As the policy community prepares to assess an agreement between the U.S. and its P5+1 partners and Iran, Senate Foreign Relations Committee Chairman Bob Corker asked me to review the history of analogous agreements for lessons that illuminate the current challenge. In response to his assignment, I reviewed the seven decades of the nuclear era, during which the U.S. negotiated arms-control treaties, including the Non-Proliferation Treaty of 1968; strategic arms limitation talks and agreements from SALT to New Start; the North Korean accord of 1994; the agreements that helped eliminate nuclear weapons in Ukraine, Kazakhstan, and Belarus in the early 1990s; and the pact that eliminated the Libyan nuclear weapons program in 2003.

Among many lessons and clues from this instructive history, five stand out

Analysis & Opinions - European Leadership Network

On the Road to Nowhere? New Proposals on the Middle East WMD-Free Zone May Backfire

| May 11, 2015

"One of the dramas playing out this month in New York at the 2015 Review Conference for parties to the Treaty on the Non-proliferation of Nuclear Weapons (NPT) concerns the future of discussions on establishing the weapons of mass destruction free zone in the Middle East..."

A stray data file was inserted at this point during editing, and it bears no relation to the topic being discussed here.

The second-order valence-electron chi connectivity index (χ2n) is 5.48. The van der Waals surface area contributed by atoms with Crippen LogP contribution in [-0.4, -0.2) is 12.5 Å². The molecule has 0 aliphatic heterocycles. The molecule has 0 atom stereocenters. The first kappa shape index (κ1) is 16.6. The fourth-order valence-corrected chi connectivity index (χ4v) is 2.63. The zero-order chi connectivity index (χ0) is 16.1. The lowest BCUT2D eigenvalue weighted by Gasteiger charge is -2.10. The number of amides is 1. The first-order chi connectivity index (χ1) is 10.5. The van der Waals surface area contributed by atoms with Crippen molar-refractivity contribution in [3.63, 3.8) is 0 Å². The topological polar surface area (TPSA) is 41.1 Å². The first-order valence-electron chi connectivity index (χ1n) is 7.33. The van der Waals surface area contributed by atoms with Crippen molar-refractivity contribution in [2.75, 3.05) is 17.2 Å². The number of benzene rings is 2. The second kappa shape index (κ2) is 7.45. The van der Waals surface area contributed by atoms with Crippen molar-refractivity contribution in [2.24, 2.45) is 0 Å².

U.S. Secretary of State John Kerry chats with Ukrainian Foreign Minister Andrii Deshchytsia before the two joined with Russian and EU officials for 4-way talks about Ukraine in Geneva, Switzerland, on April 17, 2014.

State Dept. Photo

Analysis & Opinions - The National Interest

Blowback: Why Getting Tough on Russia over Ukraine Might Backfire

| May 16, 2014

"Washington needs to make a decision about its foreign-policy priorities, if tensions in eastern Ukraine are not reduced. Giving the events in Ukraine priority over all other international developments is a hazardous strategy. Negotiations have gotten us nowhere, and way more assertive steps against Russia are not likely to make Putin give in, since he seems to be determined not to lose his influence over eastern Ukraine and eager to demonstrate Russia's power."

Palace of the Crimean Parliament in Simferopol, March 17, 2014

Wikimedia CC

Analysis & Opinions - The Huffington Post

Sarajevo Bis?

| March 21, 2014

"We are coming up on June 28, 2014, the 100th anniversary of the start of the outbreak of World War I....As this anniversary approaches, there is a new and vaguely similar feeling of uncertainty occasioned by the recent Russian land grab — as U.S. Vice President Joe Biden put it — of the Crimean Peninsula."